Luxury high-rise condos and condo-hotels were all the rage in Las Vegas only a few short years ago. Developers couldn't put them up fast enough on the Strip and elsewhere in town to satisfy all the demand. And of course there was all sorts of mortgage money available to grab a unit or two for one's portfolio. Life was good then.
Today that rosy picture has seen a tragic makeover. Demand for the product has waned, mortgage funding has practically dried up and hundreds of units sit out there vacant.
Palms Place, a 599-unit luxury tower, obviously lost its patience in waiting for the real estate market to turn around and decided to do something to get its unsold condos closed. It worked out a deal with the same group of banks that funded the project itself to participate in seller-backed financing. Buyers who have put down at least 20% will be eligible for this program and based on the size of the down payment will get a mortgage interest rate between 4.25-7.00%. If the plan works out well, it conceivably will be expanded to help other buyers to close on their condo-hotel units.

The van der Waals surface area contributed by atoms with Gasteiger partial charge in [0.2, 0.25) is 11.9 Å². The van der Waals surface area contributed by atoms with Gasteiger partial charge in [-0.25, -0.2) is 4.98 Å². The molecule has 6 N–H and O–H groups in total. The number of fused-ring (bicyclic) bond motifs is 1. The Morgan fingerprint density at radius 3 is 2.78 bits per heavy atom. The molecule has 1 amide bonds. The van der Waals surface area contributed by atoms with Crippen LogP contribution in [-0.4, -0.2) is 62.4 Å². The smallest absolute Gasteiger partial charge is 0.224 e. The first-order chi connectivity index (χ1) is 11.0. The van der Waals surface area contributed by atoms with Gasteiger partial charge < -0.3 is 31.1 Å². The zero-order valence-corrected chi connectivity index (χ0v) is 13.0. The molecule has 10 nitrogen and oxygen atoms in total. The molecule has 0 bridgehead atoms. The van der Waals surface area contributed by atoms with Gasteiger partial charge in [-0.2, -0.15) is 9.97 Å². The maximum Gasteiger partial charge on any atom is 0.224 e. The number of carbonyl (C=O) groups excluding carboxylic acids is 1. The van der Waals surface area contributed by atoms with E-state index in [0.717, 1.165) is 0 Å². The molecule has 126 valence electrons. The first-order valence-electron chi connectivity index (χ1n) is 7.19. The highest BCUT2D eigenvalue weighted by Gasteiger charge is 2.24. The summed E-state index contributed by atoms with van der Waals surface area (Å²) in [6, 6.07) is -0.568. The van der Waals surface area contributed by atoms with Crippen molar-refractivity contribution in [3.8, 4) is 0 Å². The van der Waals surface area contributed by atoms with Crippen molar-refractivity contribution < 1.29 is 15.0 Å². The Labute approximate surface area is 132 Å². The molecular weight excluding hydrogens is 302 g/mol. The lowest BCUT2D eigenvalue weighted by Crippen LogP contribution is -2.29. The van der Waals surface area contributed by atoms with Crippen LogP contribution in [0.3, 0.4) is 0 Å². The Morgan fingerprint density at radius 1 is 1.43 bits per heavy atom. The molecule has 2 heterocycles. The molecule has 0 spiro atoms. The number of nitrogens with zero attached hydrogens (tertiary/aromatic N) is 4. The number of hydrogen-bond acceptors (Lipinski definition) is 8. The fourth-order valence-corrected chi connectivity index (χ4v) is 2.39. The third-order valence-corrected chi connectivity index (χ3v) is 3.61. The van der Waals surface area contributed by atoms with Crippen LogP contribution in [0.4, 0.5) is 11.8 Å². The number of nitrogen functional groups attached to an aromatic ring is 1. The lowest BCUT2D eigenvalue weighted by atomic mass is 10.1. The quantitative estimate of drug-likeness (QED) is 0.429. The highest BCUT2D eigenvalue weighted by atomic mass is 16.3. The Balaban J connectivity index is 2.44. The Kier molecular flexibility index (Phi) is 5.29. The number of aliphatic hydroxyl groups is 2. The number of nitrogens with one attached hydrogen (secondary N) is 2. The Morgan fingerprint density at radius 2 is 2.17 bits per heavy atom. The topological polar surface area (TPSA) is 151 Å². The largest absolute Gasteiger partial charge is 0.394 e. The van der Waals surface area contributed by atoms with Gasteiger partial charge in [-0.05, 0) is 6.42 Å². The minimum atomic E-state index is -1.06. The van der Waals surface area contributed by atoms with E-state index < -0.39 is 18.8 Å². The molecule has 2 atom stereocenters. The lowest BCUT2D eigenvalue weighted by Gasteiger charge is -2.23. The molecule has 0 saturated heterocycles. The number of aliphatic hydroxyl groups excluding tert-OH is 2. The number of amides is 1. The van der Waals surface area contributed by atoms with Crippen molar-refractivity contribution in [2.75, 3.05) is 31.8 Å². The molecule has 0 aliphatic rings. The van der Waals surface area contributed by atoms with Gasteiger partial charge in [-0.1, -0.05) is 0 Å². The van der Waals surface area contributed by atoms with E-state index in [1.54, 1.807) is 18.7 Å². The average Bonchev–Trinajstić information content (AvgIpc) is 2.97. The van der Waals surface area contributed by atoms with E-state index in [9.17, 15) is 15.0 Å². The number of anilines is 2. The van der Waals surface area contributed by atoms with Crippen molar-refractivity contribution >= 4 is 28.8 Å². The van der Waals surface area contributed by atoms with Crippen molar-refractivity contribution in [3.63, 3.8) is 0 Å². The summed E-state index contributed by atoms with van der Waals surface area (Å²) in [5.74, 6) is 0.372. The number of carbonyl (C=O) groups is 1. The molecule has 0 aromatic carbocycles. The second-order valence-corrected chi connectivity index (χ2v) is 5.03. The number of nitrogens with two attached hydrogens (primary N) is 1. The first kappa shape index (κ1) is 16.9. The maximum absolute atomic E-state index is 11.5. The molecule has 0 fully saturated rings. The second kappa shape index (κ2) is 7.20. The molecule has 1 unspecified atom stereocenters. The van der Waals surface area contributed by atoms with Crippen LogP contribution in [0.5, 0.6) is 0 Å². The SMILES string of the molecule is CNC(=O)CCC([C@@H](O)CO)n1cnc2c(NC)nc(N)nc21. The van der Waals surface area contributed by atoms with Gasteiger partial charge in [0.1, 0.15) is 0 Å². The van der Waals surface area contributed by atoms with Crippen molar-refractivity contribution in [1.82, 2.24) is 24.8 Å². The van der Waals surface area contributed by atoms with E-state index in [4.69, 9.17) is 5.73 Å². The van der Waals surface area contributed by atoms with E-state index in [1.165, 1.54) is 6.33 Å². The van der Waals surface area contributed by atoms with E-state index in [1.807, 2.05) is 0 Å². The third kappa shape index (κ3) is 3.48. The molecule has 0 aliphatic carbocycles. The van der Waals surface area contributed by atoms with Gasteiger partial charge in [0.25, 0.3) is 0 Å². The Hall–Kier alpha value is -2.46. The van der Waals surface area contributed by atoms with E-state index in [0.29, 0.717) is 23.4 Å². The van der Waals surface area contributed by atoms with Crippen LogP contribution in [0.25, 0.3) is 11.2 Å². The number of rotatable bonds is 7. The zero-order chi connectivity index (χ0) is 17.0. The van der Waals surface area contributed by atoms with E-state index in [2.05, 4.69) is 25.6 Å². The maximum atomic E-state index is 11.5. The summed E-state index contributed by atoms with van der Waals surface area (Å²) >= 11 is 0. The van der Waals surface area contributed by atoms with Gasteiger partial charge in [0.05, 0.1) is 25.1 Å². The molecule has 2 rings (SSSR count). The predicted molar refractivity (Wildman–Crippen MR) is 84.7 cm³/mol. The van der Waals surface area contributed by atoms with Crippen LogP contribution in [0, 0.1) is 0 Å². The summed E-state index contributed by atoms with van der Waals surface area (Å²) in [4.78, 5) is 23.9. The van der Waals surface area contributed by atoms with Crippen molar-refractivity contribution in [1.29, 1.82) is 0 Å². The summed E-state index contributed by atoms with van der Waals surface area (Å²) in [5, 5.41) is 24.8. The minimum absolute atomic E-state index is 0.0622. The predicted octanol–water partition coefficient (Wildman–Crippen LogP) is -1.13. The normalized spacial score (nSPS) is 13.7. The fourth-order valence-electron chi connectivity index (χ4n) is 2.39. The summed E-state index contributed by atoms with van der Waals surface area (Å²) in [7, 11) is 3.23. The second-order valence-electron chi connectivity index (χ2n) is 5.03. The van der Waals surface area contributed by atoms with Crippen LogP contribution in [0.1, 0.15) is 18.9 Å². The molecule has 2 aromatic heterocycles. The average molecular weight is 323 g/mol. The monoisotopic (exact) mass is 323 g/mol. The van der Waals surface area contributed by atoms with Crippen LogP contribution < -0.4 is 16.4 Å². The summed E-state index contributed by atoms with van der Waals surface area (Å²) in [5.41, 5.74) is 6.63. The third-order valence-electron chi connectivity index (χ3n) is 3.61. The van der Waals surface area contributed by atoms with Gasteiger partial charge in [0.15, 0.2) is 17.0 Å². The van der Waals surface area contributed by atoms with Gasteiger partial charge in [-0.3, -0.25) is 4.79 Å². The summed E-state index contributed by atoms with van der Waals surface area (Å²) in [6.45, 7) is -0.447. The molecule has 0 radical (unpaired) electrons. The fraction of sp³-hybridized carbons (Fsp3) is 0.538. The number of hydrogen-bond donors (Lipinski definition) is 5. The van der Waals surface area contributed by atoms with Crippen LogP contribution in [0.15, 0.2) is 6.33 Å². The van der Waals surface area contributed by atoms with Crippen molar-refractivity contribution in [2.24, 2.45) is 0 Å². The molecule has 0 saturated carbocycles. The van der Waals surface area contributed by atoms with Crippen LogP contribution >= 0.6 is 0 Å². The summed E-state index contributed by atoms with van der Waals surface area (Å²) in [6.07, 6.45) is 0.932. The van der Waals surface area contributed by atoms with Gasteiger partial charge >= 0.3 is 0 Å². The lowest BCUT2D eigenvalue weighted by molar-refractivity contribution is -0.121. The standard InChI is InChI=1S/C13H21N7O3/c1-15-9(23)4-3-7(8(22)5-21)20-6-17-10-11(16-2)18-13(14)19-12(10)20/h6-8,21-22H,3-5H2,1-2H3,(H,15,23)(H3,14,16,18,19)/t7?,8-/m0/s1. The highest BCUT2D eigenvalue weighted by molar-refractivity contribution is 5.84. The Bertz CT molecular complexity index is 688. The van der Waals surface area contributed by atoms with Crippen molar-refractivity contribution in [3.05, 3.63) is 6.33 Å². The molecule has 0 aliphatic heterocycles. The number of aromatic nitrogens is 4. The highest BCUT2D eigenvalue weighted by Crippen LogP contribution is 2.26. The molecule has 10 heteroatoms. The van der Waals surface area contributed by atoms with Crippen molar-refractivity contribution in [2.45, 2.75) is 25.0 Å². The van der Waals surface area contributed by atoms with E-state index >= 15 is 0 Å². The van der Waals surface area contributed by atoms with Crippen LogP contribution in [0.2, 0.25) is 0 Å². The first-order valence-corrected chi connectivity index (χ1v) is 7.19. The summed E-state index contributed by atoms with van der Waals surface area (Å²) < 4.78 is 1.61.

This type of an arrangement could be something that other troubled high-rise projects in Las Vegas could take a closer look at. Let's be honest, the market is largely at a standstill. It would give the lenders that have financed these towers a chance to get a decent chunk of their money back. It might not happen in a short time frame, but at least something is being done to get them there one of these days. It's very probable that the luxury condo segment in Southern Nevada, as over-built as it is, will take quite a bit longer to recover than for instance the single-family product.
Being creative in finding mortgage money just might be a better solution than foreclosing on these gleaming high-rise glass structures